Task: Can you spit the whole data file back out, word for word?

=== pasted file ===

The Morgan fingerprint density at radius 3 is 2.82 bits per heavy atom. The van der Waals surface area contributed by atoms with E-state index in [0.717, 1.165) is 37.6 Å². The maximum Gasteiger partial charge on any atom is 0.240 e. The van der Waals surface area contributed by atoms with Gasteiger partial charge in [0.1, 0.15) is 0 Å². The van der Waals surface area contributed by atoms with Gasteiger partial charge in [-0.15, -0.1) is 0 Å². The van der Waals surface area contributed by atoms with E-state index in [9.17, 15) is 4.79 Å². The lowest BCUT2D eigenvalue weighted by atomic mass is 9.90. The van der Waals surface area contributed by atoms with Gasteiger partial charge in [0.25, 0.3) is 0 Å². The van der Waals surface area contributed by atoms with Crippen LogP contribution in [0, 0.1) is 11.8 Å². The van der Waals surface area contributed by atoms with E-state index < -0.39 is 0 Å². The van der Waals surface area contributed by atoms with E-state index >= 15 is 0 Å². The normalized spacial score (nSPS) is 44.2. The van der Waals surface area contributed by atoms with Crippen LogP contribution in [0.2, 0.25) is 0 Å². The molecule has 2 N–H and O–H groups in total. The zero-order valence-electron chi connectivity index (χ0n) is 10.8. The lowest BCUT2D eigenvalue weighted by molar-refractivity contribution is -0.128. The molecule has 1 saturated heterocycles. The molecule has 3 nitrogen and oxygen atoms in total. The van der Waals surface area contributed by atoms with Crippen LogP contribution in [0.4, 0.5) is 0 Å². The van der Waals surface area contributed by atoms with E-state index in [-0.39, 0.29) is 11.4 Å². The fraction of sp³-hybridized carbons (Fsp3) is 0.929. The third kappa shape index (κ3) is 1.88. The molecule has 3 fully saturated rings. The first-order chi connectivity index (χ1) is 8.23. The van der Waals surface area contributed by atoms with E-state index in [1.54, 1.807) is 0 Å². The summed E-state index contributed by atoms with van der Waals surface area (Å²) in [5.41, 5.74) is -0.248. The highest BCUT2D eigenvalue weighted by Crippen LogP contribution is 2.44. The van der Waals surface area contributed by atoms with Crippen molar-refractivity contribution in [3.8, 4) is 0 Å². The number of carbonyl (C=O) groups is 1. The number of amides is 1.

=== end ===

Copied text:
The Morgan fingerprint density at radius 3 is 2.82 bits per heavy atom. The van der Waals surface area contributed by atoms with E-state index in [0.717, 1.165) is 37.6 Å². The maximum Gasteiger partial charge on any atom is 0.240 e. The van der Waals surface area contributed by atoms with Gasteiger partial charge in [0.1, 0.15) is 0 Å². The van der Waals surface area contributed by atoms with Gasteiger partial charge in [-0.15, -0.1) is 0 Å². The van der Waals surface area contributed by atoms with E-state index in [9.17, 15) is 4.79 Å². The lowest BCUT2D eigenvalue weighted by atomic mass is 9.90. The van der Waals surface area contributed by atoms with Gasteiger partial charge in [0.25, 0.3) is 0 Å². The van der Waals surface area contributed by atoms with Crippen LogP contribution in [0, 0.1) is 11.8 Å². The van der Waals surface area contributed by atoms with E-state index < -0.39 is 0 Å². The van der Waals surface area contributed by atoms with E-state index >= 15 is 0 Å². The normalized spacial score (nSPS) is 44.2. The van der Waals surface area contributed by atoms with Crippen LogP contribution in [0.2, 0.25) is 0 Å². The molecule has 2 N–H and O–H groups in total. The zero-order valence-electron chi connectivity index (χ0n) is 10.8. The lowest BCUT2D eigenvalue weighted by molar-refractivity contribution is -0.128. The molecule has 1 saturated heterocycles. The molecule has 3 nitrogen and oxygen atoms in total. The van der Waals surface area contributed by atoms with Crippen LogP contribution in [0.4, 0.5) is 0 Å². The van der Waals surface area contributed by atoms with E-state index in [-0.39, 0.29) is 11.4 Å². The fraction of sp³-hybridized carbons (Fsp3) is 0.929. The third kappa shape index (κ3) is 1.88. The molecule has 3 fully saturated rings. The first-order chi connectivity index (χ1) is 8.23. The van der Waals surface area contributed by atoms with E-state index in [1.54, 1.807) is 0 Å². The summed E-state index contributed by atoms with van der Waals surface area (Å²) in [5.41, 5.74) is -0.248. The highest BCUT2D eigenvalue weighted by Crippen LogP contribution is 2.44. The van der Waals surface area contributed by atoms with Crippen molar-refractivity contribution in [3.8, 4) is 0 Å². The number of carbonyl (C=O) groups is 1. The number of amides is 1.